Catching up

Reunited Arthur Beadle, Hugh Bradley and Me, 2015

I have never been to a reunion before but this gathering was one I could not miss.  It was to celebrate the 40 years that St Thomas More Primary School has been open.

Having worked there for 16 happy years, I was keen to meet up with old colleagues and past pupils.  I left in 2001 so I was also interested to see how much the building had changed to accommodate all the educational innovations that have taken place.

And change it had!  The entrance hall which used to be a small library, is now like a hotel lobby with a rather swish curved desk where the secretary works in an open plan office.  The hall and kitchen have not changed at all, but the classrooms were very different.  There seemed to be fewer desks and chairs for pupils and no large desk for the teacher.  But the biggest change for me was NO BLACKBOARD!  On the walls were white screens/boards, which presumable are linked to the bank of keyboards below.  No huge computers now either, just small tablets (of the electronic kind) for every child.  What a transition!

I was flooded with nostalgia at the memories of chalkdust, board rubbers and metre long board rulers, protractors etc.

In the corridor, there used to be a small special needs area for individuals or group who were struggling to keep up, or needed to be stretched.  Now, that area is used by language specialists to help the many children for whom English is not their first language.

Of course most of the old team who worked at the school still get together now and again for coffee mornings, walks and meals out.  But we don’t often get to see past pupils.  It was a revelation and a joy to see so many of them there.   Most of those who attended are now in their 30’s with careers and children of their own.  Without exception they all had many happy memories.

The highlight of the evening for me was being back together with the A team ~ The first Headteacher, Arthur Beadle, his deputy, Hugh Bradley, and myself, who made a great trio even if I say so myself. I followed Arthur to become the second Headteacher in the school.  Other highlights included seeing old photos on display, and being hugged by a tall handsome 36 year old man carrying his child.  He, who shall be nameless, apologized for being such a naughty boy when he was a pupil.  He remembered spending a lot of time outside the Head’s office door!  He now has his own business and is very successful so he must have learned something!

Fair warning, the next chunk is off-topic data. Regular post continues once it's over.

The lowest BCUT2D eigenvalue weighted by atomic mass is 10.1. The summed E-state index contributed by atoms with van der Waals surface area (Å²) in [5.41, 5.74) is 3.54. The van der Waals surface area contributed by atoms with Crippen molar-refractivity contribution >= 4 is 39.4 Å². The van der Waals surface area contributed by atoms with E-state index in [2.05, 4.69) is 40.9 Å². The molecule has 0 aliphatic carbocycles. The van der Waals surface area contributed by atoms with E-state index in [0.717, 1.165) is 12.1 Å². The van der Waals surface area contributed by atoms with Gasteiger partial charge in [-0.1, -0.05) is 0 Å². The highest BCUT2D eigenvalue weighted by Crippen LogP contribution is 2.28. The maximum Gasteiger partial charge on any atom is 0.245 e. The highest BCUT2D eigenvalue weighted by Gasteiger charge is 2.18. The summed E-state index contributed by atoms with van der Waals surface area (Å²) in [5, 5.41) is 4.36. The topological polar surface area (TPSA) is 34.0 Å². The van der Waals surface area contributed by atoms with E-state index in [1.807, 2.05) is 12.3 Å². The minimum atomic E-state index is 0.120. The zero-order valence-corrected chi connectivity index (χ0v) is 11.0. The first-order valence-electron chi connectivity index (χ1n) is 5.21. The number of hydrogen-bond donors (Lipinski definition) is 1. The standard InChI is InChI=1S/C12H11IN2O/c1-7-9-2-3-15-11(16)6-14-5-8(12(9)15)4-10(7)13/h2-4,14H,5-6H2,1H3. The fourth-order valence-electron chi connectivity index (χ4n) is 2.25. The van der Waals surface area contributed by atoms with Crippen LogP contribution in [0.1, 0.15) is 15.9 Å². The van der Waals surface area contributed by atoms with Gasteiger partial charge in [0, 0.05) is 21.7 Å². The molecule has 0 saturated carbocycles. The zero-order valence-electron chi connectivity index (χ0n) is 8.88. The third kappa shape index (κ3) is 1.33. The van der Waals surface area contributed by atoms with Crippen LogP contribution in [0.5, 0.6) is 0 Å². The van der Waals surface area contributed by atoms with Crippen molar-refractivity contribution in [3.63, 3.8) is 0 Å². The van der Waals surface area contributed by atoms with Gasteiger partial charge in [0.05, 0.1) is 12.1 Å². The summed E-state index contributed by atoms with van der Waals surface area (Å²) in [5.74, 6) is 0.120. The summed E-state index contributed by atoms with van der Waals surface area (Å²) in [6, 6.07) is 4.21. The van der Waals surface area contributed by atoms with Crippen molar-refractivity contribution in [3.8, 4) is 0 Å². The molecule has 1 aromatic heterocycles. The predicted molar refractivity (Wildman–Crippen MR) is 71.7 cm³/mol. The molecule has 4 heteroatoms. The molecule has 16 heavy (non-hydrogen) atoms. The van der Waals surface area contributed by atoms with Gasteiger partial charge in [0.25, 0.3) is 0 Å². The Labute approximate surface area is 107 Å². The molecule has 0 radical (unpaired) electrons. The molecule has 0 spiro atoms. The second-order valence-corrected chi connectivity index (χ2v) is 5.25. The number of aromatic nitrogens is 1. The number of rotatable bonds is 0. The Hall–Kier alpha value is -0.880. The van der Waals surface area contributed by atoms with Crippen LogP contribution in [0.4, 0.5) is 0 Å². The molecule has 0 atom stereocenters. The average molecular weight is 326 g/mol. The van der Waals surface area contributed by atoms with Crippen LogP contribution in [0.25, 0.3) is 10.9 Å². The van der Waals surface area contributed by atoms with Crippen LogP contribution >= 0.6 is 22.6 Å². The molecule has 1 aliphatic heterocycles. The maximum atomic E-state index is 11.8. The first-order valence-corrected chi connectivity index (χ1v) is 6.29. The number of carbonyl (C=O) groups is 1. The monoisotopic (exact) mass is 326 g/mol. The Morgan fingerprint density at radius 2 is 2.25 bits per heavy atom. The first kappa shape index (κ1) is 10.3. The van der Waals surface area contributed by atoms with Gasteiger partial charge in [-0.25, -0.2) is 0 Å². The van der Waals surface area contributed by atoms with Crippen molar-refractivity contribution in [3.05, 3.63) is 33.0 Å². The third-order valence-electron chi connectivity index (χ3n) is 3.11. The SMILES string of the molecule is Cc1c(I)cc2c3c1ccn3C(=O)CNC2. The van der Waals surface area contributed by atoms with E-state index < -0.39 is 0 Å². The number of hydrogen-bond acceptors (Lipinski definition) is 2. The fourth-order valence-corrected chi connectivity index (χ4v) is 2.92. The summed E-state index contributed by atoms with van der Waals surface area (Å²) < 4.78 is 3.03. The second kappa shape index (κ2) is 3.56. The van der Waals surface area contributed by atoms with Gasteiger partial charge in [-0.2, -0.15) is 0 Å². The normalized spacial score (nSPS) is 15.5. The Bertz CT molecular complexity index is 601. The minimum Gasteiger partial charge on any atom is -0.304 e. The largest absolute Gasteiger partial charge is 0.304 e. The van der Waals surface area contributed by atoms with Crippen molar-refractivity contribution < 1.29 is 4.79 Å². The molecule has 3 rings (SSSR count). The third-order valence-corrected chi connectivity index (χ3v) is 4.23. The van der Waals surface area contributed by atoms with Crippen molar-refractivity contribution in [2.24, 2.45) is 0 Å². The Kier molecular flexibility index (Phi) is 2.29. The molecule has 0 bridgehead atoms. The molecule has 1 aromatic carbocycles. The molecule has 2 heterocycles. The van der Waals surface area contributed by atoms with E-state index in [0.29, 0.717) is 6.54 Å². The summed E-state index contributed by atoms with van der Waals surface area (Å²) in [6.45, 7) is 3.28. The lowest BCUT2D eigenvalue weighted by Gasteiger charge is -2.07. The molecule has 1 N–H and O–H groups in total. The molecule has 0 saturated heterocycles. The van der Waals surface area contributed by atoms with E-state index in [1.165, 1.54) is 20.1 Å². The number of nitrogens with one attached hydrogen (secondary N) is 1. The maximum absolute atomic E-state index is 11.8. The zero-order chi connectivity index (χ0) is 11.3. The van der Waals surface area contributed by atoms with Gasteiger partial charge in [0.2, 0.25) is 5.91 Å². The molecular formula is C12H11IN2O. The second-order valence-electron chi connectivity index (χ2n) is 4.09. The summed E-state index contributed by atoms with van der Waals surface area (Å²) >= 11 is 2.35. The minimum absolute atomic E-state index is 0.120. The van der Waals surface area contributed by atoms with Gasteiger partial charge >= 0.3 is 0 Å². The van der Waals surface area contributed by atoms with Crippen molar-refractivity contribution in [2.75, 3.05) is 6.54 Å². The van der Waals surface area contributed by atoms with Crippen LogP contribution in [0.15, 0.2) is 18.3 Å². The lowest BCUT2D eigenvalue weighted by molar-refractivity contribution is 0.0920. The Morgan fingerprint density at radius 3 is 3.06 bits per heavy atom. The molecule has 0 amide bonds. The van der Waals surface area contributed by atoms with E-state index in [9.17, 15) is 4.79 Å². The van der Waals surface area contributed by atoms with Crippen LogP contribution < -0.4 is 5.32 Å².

Cotswold Gold

Oilseed Rape Story

Oilseed Rape Story

As soon as we arrived at Church Farm for Open Farm Sunday I was captivated.  At the entrance there were Shetland ponies and goats to pet, as well as a great display of crops and posters giving information about oats, barley and oilseed rape.  It was like the best nature table you could possibly arrange!  As a primary school teacher many years ago, I would have loved to put on a display like this for my pupils.  But even as an adult I found it fascinating.  What appealed to me most was the opportunity to learn about the oilseed rape.

I love to see the fields of gold that stretch across the Cotswold in late Spring each year.  I go out and take photographs and take the grandchildren to admire them.  I usually say something simple like, “It’s used for cooking oil”, but I honestly hadn’t a clue what really happened to those gorgeous yellow plants.